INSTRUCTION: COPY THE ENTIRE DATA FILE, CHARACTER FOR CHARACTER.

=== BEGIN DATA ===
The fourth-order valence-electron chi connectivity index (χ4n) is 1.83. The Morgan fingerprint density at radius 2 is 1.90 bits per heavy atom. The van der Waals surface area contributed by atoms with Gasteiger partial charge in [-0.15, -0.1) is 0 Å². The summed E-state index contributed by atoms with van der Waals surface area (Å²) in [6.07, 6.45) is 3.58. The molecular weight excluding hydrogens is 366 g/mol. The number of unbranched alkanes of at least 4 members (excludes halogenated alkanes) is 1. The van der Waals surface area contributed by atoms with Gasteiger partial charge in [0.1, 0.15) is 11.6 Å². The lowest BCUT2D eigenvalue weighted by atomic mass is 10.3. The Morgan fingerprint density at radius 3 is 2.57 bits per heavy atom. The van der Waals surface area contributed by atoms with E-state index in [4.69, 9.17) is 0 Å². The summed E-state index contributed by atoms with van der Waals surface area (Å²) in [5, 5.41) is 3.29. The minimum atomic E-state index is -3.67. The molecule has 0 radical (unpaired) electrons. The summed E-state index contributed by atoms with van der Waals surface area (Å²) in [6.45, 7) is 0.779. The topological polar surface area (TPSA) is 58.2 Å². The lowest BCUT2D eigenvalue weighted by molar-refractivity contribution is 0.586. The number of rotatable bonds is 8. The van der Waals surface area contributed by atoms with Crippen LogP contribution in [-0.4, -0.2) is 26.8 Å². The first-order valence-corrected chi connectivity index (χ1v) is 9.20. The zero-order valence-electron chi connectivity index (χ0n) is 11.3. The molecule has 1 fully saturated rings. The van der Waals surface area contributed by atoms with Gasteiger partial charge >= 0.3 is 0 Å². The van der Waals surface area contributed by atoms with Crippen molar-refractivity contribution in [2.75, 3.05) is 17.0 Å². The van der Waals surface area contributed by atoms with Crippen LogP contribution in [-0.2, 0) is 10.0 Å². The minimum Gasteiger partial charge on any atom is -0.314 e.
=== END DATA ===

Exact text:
The fourth-order valence-electron chi connectivity index (χ4n) is 1.83. The Morgan fingerprint density at radius 2 is 1.90 bits per heavy atom. The van der Waals surface area contributed by atoms with Gasteiger partial charge in [-0.15, -0.1) is 0 Å². The summed E-state index contributed by atoms with van der Waals surface area (Å²) in [6.07, 6.45) is 3.58. The molecular weight excluding hydrogens is 366 g/mol. The number of unbranched alkanes of at least 4 members (excludes halogenated alkanes) is 1. The van der Waals surface area contributed by atoms with Gasteiger partial charge in [0.1, 0.15) is 11.6 Å². The lowest BCUT2D eigenvalue weighted by atomic mass is 10.3. The Morgan fingerprint density at radius 3 is 2.57 bits per heavy atom. The van der Waals surface area contributed by atoms with E-state index in [4.69, 9.17) is 0 Å². The summed E-state index contributed by atoms with van der Waals surface area (Å²) in [5, 5.41) is 3.29. The minimum atomic E-state index is -3.67. The molecule has 0 radical (unpaired) electrons. The summed E-state index contributed by atoms with van der Waals surface area (Å²) in [6.45, 7) is 0.779. The topological polar surface area (TPSA) is 58.2 Å². The lowest BCUT2D eigenvalue weighted by molar-refractivity contribution is 0.586. The number of rotatable bonds is 8. The van der Waals surface area contributed by atoms with Crippen LogP contribution in [-0.4, -0.2) is 26.8 Å². The first-order valence-corrected chi connectivity index (χ1v) is 9.20. The zero-order valence-electron chi connectivity index (χ0n) is 11.3. The molecule has 1 fully saturated rings. The van der Waals surface area contributed by atoms with Gasteiger partial charge >= 0.3 is 0 Å². The van der Waals surface area contributed by atoms with Crippen molar-refractivity contribution in [2.75, 3.05) is 17.0 Å². The van der Waals surface area contributed by atoms with Crippen LogP contribution in [-0.2, 0) is 10.0 Å². The minimum Gasteiger partial charge on any atom is -0.314 e.